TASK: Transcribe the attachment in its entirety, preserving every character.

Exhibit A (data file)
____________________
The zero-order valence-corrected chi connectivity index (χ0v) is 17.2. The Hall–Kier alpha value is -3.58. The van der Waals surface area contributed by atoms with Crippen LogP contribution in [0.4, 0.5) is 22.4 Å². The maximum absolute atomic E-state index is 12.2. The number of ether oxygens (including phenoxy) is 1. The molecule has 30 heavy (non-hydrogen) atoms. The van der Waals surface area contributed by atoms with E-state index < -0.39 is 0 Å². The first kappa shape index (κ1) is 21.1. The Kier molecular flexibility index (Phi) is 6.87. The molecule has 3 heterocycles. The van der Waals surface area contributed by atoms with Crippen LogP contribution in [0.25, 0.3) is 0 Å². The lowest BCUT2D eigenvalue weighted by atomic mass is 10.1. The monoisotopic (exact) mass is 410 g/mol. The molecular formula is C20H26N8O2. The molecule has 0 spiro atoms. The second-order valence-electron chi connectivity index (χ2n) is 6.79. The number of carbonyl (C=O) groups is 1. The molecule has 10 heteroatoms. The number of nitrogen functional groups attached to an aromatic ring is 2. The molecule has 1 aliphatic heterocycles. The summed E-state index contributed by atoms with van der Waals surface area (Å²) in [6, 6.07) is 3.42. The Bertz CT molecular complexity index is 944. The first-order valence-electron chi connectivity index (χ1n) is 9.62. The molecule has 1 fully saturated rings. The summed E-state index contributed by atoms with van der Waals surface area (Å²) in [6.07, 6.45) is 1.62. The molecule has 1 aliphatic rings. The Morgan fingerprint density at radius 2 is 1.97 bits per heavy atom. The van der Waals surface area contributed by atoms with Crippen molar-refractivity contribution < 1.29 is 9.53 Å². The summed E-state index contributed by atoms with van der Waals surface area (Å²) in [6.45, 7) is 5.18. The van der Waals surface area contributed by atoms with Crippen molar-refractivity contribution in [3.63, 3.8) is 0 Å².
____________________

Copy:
The zero-order valence-corrected chi connectivity index (χ0v) is 17.2. The Hall–Kier alpha value is -3.58. The van der Waals surface area contributed by atoms with Crippen LogP contribution in [0.4, 0.5) is 22.4 Å². The maximum absolute atomic E-state index is 12.2. The number of ether oxygens (including phenoxy) is 1. The molecule has 30 heavy (non-hydrogen) atoms. The van der Waals surface area contributed by atoms with E-state index < -0.39 is 0 Å². The first kappa shape index (κ1) is 21.1. The Kier molecular flexibility index (Phi) is 6.87. The molecule has 3 heterocycles. The van der Waals surface area contributed by atoms with Crippen LogP contribution in [0.25, 0.3) is 0 Å². The lowest BCUT2D eigenvalue weighted by atomic mass is 10.1. The monoisotopic (exact) mass is 410 g/mol. The molecular formula is C20H26N8O2. The molecule has 0 spiro atoms. The second-order valence-electron chi connectivity index (χ2n) is 6.79. The number of carbonyl (C=O) groups is 1. The molecule has 10 heteroatoms. The number of nitrogen functional groups attached to an aromatic ring is 2. The molecule has 1 aliphatic heterocycles. The summed E-state index contributed by atoms with van der Waals surface area (Å²) in [6, 6.07) is 3.42. The Bertz CT molecular complexity index is 944. The first-order valence-electron chi connectivity index (χ1n) is 9.62. The molecule has 1 fully saturated rings. The summed E-state index contributed by atoms with van der Waals surface area (Å²) in [6.07, 6.45) is 1.62. The molecule has 1 aliphatic rings. The Morgan fingerprint density at radius 2 is 1.97 bits per heavy atom. The van der Waals surface area contributed by atoms with Crippen molar-refractivity contribution < 1.29 is 9.53 Å². The summed E-state index contributed by atoms with van der Waals surface area (Å²) in [6.45, 7) is 5.18. The van der Waals surface area contributed by atoms with Crippen molar-refractivity contribution in [3.63, 3.8) is 0 Å².